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February 3, 2014 12:20 pm
Anyone who wants to get involved in profitless lending can just hand their best friend a 20. Hence the limited appeal of Japan’s deposit-rich megabanks. Low, and falling, interest rates have long crushed loan profits. But mix Japan’s resurgent economy with banks’ solid capital and those deposits should blossom at last – if only lending margins would budge.
Mitsubishi UFJ Financial Group, the most mega of the megabanks by assets, just reported expectation-smashing third-quarter profits. Net income of Y255bn was about a fifth more than expected and puts the group 86 per cent of the way to its full-year target. Megabank bulls will take comfort from a 12 per cent rise in net interest income. But MUFG’s higher profits resulted more from higher fee revenue and Japan’s soaring stock market than from improving loan margins.
The rise in fee-generating activity and the rally suggest confidence and could presage more lending. For now, though, profits remain muted. Net interest margins slipped 3 basis points in the quarter to 1.15 percentage points, a record low.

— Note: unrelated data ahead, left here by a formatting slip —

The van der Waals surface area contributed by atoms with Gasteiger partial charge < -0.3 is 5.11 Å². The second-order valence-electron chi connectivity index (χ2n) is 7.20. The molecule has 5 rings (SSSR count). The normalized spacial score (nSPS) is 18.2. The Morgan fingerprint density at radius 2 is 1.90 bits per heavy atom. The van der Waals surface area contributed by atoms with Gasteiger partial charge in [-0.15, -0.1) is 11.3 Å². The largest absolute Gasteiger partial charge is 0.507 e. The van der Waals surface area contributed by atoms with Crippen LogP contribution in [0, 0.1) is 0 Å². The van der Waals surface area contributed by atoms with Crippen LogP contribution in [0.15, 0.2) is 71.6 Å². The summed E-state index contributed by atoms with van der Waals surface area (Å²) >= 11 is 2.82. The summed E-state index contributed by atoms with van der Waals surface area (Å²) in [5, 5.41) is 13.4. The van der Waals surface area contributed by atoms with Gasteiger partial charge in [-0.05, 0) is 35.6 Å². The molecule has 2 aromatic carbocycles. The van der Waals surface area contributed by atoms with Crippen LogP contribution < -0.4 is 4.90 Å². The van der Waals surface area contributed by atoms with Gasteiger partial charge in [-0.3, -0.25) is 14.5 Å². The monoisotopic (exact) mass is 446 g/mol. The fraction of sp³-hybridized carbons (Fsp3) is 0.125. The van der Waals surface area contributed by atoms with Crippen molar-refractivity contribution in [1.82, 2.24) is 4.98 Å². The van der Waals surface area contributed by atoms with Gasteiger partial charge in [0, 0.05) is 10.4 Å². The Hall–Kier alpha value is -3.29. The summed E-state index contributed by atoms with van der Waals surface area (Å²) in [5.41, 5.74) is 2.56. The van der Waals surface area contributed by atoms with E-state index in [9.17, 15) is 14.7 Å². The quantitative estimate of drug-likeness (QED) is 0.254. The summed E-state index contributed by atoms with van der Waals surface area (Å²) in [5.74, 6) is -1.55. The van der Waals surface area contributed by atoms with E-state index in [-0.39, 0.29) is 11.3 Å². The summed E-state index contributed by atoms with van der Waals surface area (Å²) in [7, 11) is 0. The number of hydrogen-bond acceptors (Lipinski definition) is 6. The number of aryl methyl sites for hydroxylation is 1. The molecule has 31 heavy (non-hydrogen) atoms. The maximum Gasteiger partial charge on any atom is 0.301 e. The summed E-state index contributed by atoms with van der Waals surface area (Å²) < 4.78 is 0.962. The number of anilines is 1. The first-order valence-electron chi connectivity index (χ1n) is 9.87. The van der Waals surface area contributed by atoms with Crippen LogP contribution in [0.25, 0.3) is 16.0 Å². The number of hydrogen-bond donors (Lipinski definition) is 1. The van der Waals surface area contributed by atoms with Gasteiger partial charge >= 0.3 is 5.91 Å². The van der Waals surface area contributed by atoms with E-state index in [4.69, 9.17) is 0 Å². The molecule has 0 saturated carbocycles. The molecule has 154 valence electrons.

In an ideal world, the megabanks would be poised to benefit from a pick-up in demand for credit among higher-margin, smaller Japanese business as the recovery builds. They would also gain from efforts to build a presence in emerging Asia, as local rivals feel the pinch from tighter US monetary policy. MUFG just completed its majority purchase of Bank of Ayudhya, Thailand’s fifth-biggest lender by assets. But ideal worlds feature neither emerging market jitters nor Thai political unrest. MUFG’s shares are down 13 per cent this year.
The good news is that about four-fifths of MUFG’s loan book is floating rate, leaving it poised for a rebound when margins do improve. Until then, however, it and the other megabanks will remain deposit-rich, loan-poor and unloved.
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